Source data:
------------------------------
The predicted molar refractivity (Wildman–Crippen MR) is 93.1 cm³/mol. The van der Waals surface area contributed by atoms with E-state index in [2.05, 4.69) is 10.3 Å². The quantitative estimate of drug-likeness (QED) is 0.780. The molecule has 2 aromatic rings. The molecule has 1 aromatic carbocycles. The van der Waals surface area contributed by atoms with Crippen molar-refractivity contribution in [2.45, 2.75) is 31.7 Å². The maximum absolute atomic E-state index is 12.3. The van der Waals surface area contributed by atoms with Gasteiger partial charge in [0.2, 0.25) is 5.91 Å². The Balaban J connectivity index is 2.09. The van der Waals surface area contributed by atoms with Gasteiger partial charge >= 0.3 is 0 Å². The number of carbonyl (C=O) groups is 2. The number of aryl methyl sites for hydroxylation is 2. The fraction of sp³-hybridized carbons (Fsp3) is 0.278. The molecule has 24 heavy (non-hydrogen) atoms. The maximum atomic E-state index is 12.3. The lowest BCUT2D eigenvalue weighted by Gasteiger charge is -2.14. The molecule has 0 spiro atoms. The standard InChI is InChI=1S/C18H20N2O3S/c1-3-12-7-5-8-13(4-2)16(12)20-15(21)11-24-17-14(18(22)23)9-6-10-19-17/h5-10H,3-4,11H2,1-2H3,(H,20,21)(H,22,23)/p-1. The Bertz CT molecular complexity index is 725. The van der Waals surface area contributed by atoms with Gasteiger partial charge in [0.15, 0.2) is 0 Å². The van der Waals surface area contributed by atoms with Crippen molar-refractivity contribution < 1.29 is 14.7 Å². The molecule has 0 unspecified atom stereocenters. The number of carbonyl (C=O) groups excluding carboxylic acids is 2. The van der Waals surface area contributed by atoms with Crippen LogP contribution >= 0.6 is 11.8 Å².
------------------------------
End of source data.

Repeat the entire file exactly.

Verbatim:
The predicted molar refractivity (Wildman–Crippen MR) is 93.1 cm³/mol. The van der Waals surface area contributed by atoms with E-state index in [2.05, 4.69) is 10.3 Å². The quantitative estimate of drug-likeness (QED) is 0.780. The molecule has 2 aromatic rings. The molecule has 1 aromatic carbocycles. The van der Waals surface area contributed by atoms with Crippen molar-refractivity contribution in [2.45, 2.75) is 31.7 Å². The maximum absolute atomic E-state index is 12.3. The van der Waals surface area contributed by atoms with Gasteiger partial charge in [0.2, 0.25) is 5.91 Å². The Balaban J connectivity index is 2.09. The van der Waals surface area contributed by atoms with Gasteiger partial charge >= 0.3 is 0 Å². The number of carbonyl (C=O) groups is 2. The number of aryl methyl sites for hydroxylation is 2. The fraction of sp³-hybridized carbons (Fsp3) is 0.278. The molecule has 24 heavy (non-hydrogen) atoms. The maximum atomic E-state index is 12.3. The lowest BCUT2D eigenvalue weighted by Gasteiger charge is -2.14. The molecule has 0 spiro atoms. The standard InChI is InChI=1S/C18H20N2O3S/c1-3-12-7-5-8-13(4-2)16(12)20-15(21)11-24-17-14(18(22)23)9-6-10-19-17/h5-10H,3-4,11H2,1-2H3,(H,20,21)(H,22,23)/p-1. The Bertz CT molecular complexity index is 725. The van der Waals surface area contributed by atoms with Gasteiger partial charge in [0.15, 0.2) is 0 Å². The van der Waals surface area contributed by atoms with Crippen molar-refractivity contribution < 1.29 is 14.7 Å². The molecule has 0 unspecified atom stereocenters. The number of carbonyl (C=O) groups excluding carboxylic acids is 2. The van der Waals surface area contributed by atoms with Crippen LogP contribution >= 0.6 is 11.8 Å².